I met Ruta Kahate at an Asia Society's Off the Menu dinner a few months back. I had just received a review copy of her book, 5 Spices, 50 Dishes and was eager to try some recipes. Even better, that night I got to try a dish from the book, prepared by the author herself. The theme of the evening was Asian food myth-busting and there wasn't a better candidate for the job that Kahate.
"Indian food is hard to prepare and time consuming"
"Indian food uses tons of spices and everything is hot!"
"Indians don't eat meat, especially not beef"
Busted, busted, busted. In one dish, she showed how false each of those assertions are. The dish was a curry called Indian Brown Beef Stew and it has only three spices in it, along with fresh garlic and ginger. "Curry" just means a dish with sauce, though some curries can be on the drier side too. The dish is oniony and satisfying. It takes a little over an hour to make, but most of that is unattended. Special skills required to make it? None.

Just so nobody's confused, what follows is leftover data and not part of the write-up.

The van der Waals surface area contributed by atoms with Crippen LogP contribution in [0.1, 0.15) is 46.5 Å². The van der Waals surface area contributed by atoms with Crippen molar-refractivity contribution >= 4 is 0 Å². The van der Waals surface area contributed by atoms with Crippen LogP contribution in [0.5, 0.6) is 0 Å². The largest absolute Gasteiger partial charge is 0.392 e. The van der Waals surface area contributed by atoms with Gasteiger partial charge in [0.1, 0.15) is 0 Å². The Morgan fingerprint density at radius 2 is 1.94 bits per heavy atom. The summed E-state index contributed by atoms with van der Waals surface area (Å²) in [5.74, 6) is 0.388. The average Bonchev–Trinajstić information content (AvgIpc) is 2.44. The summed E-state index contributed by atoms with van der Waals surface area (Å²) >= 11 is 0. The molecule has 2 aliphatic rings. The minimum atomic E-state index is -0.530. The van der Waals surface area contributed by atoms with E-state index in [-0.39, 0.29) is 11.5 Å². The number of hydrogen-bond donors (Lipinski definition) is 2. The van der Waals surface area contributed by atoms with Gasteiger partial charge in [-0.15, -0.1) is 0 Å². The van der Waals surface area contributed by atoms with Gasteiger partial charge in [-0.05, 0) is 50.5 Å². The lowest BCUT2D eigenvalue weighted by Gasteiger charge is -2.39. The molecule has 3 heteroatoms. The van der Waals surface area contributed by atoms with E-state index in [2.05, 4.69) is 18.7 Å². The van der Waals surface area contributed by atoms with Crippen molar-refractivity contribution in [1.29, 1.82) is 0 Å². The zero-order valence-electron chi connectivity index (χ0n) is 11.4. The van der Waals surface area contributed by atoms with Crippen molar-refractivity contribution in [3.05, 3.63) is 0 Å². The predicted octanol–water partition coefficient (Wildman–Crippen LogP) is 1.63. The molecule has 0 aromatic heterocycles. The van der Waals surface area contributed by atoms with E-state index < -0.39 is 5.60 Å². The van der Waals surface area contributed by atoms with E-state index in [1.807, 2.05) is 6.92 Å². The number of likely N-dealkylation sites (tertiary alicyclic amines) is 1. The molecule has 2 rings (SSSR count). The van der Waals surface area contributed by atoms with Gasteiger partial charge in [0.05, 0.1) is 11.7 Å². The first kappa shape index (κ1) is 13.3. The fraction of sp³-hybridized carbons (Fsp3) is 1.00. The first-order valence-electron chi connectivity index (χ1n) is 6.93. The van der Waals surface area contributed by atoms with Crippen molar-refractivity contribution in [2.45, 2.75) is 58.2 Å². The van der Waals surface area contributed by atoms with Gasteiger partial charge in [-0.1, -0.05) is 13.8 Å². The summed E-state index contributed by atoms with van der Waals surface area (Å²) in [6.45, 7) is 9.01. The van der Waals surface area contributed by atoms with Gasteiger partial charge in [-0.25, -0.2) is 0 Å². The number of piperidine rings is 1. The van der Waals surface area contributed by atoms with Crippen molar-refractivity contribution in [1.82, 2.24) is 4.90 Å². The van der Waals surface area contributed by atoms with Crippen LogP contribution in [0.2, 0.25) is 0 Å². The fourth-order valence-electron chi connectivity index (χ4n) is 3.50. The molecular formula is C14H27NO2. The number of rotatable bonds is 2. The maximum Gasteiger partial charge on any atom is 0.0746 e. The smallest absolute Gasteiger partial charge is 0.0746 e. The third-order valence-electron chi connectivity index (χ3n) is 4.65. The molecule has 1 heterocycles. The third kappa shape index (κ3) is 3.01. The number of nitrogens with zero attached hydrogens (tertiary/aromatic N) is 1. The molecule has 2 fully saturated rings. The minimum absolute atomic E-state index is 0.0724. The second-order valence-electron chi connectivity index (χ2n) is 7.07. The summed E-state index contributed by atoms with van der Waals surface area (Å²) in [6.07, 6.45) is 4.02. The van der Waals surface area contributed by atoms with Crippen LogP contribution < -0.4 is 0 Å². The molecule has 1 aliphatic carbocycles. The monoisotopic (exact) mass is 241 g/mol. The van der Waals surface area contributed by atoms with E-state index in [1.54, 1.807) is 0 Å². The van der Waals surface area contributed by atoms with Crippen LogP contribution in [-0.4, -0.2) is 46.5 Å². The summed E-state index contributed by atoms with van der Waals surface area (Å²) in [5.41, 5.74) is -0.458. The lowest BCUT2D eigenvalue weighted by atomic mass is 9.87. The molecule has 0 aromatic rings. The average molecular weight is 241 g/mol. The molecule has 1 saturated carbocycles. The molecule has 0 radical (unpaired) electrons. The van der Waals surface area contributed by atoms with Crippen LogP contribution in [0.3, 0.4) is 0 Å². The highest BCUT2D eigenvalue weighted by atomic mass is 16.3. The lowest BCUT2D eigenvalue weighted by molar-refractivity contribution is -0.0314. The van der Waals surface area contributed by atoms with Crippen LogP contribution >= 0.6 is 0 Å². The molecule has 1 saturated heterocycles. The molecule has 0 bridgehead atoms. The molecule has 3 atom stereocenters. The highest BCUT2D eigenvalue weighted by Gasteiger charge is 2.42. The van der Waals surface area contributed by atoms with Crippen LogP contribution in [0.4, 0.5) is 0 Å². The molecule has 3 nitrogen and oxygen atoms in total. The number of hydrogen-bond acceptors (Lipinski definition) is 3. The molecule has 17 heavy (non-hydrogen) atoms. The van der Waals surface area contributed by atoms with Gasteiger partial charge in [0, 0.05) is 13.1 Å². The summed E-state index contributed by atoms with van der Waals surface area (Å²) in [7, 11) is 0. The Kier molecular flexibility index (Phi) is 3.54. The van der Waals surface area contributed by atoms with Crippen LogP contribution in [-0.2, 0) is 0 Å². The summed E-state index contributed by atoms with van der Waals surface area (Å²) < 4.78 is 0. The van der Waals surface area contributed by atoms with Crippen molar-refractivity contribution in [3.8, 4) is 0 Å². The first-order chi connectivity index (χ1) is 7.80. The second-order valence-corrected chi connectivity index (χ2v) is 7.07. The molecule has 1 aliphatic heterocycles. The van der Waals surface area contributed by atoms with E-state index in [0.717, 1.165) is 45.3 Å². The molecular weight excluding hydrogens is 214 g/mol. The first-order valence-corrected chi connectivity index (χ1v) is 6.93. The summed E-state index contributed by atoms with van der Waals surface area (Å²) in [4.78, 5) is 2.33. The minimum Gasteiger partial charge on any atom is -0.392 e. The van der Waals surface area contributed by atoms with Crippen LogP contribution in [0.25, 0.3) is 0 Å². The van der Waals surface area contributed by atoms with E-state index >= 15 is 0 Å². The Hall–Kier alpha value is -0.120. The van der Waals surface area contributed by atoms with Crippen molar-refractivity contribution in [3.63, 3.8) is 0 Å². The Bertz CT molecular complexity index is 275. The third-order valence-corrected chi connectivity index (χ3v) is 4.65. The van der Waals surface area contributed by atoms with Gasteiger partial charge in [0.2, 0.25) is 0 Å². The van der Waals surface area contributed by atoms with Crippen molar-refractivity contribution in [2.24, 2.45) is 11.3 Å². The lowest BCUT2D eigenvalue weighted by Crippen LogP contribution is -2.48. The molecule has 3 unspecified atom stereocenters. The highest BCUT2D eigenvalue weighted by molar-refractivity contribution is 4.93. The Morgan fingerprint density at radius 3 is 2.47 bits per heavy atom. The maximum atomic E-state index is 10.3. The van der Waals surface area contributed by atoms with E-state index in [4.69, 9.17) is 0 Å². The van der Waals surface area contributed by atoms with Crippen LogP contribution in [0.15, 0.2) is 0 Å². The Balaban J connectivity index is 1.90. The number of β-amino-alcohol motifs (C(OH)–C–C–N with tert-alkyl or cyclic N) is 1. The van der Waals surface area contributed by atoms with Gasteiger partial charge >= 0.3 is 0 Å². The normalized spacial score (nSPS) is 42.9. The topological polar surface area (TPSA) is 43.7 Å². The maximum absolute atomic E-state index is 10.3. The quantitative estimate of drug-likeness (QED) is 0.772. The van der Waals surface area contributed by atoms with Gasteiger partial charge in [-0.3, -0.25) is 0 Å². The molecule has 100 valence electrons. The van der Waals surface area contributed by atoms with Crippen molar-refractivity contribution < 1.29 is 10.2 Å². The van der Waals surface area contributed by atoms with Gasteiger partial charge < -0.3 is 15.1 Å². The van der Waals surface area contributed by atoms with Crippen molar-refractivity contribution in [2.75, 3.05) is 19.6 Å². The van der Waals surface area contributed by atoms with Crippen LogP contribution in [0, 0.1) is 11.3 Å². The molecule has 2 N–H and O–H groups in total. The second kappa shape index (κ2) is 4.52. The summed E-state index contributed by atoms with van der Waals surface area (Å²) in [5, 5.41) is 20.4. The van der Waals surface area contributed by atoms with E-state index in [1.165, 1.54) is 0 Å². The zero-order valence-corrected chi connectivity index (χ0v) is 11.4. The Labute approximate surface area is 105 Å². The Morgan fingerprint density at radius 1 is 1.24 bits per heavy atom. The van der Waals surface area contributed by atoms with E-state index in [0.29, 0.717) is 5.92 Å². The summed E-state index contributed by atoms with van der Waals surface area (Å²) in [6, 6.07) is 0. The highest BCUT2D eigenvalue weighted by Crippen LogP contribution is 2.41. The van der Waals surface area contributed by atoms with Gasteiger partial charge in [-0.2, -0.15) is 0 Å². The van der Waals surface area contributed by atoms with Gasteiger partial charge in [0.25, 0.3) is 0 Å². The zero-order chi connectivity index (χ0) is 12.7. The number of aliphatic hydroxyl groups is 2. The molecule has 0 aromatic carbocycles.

Last night I made yet another recipe from the book, Spicy Eggplant with Tomatoes and I was struck by how forgiving Kahate is, she inspires her readers to take on her recipes and at the same time grants them wide berth to alter her recipes to their taste. I admit I skimped on the cayenne, but otherwise wouldn't suggest changing a thing. A perfect Summer dish when your kitchen is overflowing with tomatoes and eggplants, it makes for a great vegetarian or a light-on-meat meal. In fact, many of the dishes in her book are stir fry and "one pot" meals. There are also salads, rice dishes, and even a couple of desserts.
Kahate's recipes are not necessarily the kinds of things you'll find in restaurants and that's a good thing. Cook the way Indians cook at home and you'll discover how easy it is to integrate Indian flavors into your own kitchen. The book is filled with tips and tricks for getting the most out of your efforts.